These conditions expose investors to the potential risk of funding activities whose sustainability performance does not meet their expectations, and opens them up to possible accusations of “greenwashing”.

Greater global transparency

One strategy for issuers and investors in the region is to look towards international standards for greater transparency.

The Green Bond Principles is a set of voluntary guidelines put together by the International Capital Market Association (“ICMA”), that establishes clear reporting on a green bond’s environmental objectives and estimated impact.  Examples of project categories eligible for green bond issuance include renewable energy, energy efficiency, clean transportation, green buildings, waste water management and climate change adaptation.  ICMA has also created similar guidelines for social and sustainability bonds.

A growing percentage of GSS bonds issued in Asia are now aligned to recognized frameworks, such as those developed by ICMA, or the recently launched ASEAN Green Bond Standards, which are themselves based on the Green Bond Principles.  Nevertheless, investors need to do their own due diligence on the issuer and the use of proceeds, especially in markets where this asset class is less well established.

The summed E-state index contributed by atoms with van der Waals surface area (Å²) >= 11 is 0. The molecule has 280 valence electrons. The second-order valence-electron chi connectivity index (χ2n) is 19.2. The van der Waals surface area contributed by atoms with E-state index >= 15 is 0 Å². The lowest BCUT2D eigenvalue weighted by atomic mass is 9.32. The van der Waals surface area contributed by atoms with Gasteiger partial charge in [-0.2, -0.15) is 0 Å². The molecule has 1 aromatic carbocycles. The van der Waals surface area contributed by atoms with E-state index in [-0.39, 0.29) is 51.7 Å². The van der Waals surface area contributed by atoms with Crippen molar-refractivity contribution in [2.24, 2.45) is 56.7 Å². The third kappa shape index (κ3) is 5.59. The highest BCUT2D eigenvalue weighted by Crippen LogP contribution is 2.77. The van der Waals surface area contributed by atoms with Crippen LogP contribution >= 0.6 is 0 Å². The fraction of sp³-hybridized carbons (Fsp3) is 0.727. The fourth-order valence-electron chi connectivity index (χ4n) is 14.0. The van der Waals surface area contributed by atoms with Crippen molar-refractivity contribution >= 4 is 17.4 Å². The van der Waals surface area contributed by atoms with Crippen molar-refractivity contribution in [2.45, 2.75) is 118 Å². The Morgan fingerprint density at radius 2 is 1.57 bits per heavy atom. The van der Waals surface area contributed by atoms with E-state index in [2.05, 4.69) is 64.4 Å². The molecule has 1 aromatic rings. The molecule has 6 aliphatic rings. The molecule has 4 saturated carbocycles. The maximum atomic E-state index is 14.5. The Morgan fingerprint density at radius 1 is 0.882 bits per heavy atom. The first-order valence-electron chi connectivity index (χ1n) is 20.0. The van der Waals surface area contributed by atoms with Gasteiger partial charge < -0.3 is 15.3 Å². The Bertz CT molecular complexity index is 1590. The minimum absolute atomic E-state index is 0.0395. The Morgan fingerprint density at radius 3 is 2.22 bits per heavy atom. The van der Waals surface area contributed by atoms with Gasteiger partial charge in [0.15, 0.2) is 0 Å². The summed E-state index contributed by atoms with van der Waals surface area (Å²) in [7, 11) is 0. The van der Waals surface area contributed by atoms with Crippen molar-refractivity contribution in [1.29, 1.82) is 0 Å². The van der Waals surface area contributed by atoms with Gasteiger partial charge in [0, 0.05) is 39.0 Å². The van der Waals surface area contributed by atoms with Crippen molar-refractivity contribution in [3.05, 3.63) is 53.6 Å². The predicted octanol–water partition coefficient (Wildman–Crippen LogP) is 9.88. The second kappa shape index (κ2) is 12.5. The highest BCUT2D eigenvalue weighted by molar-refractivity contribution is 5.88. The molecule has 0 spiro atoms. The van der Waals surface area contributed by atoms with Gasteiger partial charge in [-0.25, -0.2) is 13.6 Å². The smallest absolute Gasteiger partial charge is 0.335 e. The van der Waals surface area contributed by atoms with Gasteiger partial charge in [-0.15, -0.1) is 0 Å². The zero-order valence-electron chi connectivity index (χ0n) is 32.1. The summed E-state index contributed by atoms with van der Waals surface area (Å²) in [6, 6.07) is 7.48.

Benefits from better data

Where investors are successfully navigating these challenges, and quality data is available, demand for GSS bonds is in some cases well ahead of supply.  Here, bondholders may enjoy a “greenium”, where labelled bonds have lower overall yields compared to their conventional alternatives.  Some GSS bonds also experience stronger secondary market performance and offer more liquidity than their vanilla equivalents with the same risk profiles.

As regulators continue to push for greater transparency across the region, better data will help to reduce funding costs for issuers, deepen markets and create more opportunities for investors.

Want to learn more about Rimm’s solutions? Browse our catalog or book a free demo today.

Alexandra Tracy

Alexandra Tracy
Board Member, Rimm Sustainability

Alexandra Boakes Tracy is President of Hoi Ping Ventures in Hong Kong, which she established to provide research and consulting on investment, climate and sustainability issues. Based in Asia for over twenty years, Alexandra was an investment banker across key companies like Morgan Stanley and Citibank, advising on the financing of major energy and infrastructure projects.

Simplify Your Sustainability Performance & Tracking With myCSO

✅ Calculate your scope 1, 2 and 3 emissions instantly

✅ Gauge your company’s sustainability performance

✅ View your sustainability performance all from one dashboard